Michael Jackson's ex-wife recalls star's fear of pain

Courtroom sketch of Debbie Rowe The 54-year-old broke down in tears during testimony

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Michael Jackson's former wife broke down in court as she told of the pop star's "incredible" fear of pain.

"Michael had a very low pain tolerance," Debbie Rowe, mother to the singer's two elder children, told Los Angeles Superior Court.

"His fear of pain was incredible. I think the doctors took advantage of him that way," she said.

Ms Rowe was giving evidence in a civil action filed by Katherine Jackson over her son's death in 2009.

The Jackson family claims concert promoter AEG Live failed to properly investigate Dr Conrad Murray - the former cardiologist who was convicted of involuntary manslaughter in 2011 - and missed warning signs about the singer's health.

Ms Rowe, who met the singer while working for dermatologist Dr Arnold Klein, was married to Jackson from 1996-1999.

"Unfortunately, some of the doctors decided that when Michael was in pain they would try to see who could give him the best painkiller," said the 54-year-old former nurse.

Debbie Rowe Rowe was married to Jackson for three years

In court, she recalled seeing Jackson administered with the surgical anaesthetic propofol - the drug which ultimately killed him - in 1997, when he was struggling to sleep during the HIStory tour in Munich.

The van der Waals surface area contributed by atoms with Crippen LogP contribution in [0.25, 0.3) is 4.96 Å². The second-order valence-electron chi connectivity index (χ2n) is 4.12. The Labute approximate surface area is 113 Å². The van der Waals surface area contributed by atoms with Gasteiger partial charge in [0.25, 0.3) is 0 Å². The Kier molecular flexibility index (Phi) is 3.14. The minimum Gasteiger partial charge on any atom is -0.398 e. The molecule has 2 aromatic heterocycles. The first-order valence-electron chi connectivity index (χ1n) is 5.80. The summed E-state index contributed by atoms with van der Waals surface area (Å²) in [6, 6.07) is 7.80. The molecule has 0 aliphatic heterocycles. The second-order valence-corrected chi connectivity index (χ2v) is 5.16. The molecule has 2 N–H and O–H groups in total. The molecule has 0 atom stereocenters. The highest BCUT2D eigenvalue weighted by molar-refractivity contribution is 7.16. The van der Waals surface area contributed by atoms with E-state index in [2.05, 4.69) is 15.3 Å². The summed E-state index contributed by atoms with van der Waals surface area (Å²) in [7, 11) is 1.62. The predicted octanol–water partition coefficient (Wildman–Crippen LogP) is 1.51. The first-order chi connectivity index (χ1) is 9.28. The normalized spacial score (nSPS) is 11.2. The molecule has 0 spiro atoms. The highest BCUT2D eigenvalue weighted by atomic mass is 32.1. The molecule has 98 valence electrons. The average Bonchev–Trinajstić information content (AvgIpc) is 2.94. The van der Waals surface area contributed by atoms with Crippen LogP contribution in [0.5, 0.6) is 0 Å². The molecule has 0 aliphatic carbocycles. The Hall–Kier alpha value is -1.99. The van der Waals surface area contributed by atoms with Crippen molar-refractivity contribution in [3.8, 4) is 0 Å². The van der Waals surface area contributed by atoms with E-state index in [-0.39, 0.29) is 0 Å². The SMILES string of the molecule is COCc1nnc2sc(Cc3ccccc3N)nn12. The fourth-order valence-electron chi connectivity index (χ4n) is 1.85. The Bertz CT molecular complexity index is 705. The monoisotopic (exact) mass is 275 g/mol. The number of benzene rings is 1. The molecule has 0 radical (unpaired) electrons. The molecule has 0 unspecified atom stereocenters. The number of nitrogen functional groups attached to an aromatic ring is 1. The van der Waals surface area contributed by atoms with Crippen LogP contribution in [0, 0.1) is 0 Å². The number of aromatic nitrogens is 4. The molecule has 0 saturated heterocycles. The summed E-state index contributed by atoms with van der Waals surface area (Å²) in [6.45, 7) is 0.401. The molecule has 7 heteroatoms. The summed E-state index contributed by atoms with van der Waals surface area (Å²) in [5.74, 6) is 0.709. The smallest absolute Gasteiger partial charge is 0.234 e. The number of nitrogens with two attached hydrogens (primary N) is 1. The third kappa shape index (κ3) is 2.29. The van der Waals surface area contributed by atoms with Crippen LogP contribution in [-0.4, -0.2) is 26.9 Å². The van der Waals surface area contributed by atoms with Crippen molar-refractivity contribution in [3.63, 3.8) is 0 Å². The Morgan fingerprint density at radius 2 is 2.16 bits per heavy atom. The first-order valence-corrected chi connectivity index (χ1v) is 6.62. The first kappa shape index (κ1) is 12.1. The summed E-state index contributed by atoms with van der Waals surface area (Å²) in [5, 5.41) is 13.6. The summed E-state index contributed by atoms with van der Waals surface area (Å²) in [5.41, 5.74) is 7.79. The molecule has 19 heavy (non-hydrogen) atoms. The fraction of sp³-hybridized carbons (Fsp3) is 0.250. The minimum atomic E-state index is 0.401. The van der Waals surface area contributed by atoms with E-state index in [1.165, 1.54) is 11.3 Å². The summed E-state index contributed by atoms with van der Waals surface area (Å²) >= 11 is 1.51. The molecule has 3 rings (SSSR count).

'End of his rope'

She claimed, at the time, the doctors warned Jackson about the dangers of using propofol, but he disregarded the information.

"Michael was at the end of his rope."

"He was more worried about not sleeping than dying because he couldn't perform [without sleep]," said Ms Rowe, who became frustrated by the line of questioning in court, at one point shouting at lawyers representing AEG.

She also described efforts to wean Jackson off painkiller Demerol, following surgery in 1993 for burns to his scalp which happened while filming a Pepsi advert. Efforts failed when a doctor who accompanied the singer on tour gave him the drug while overseas.

AEG Live has argued Jackson had prescription drug and addiction problems long before entering into any agreement with the company.

The company has argued that it did not hire or supervise Murray and could not have foreseen that he posed a danger to Jackson.

Ms Rowe will continue testimony under cross-examination by Katherine Jackson's lawyers on Thursday.

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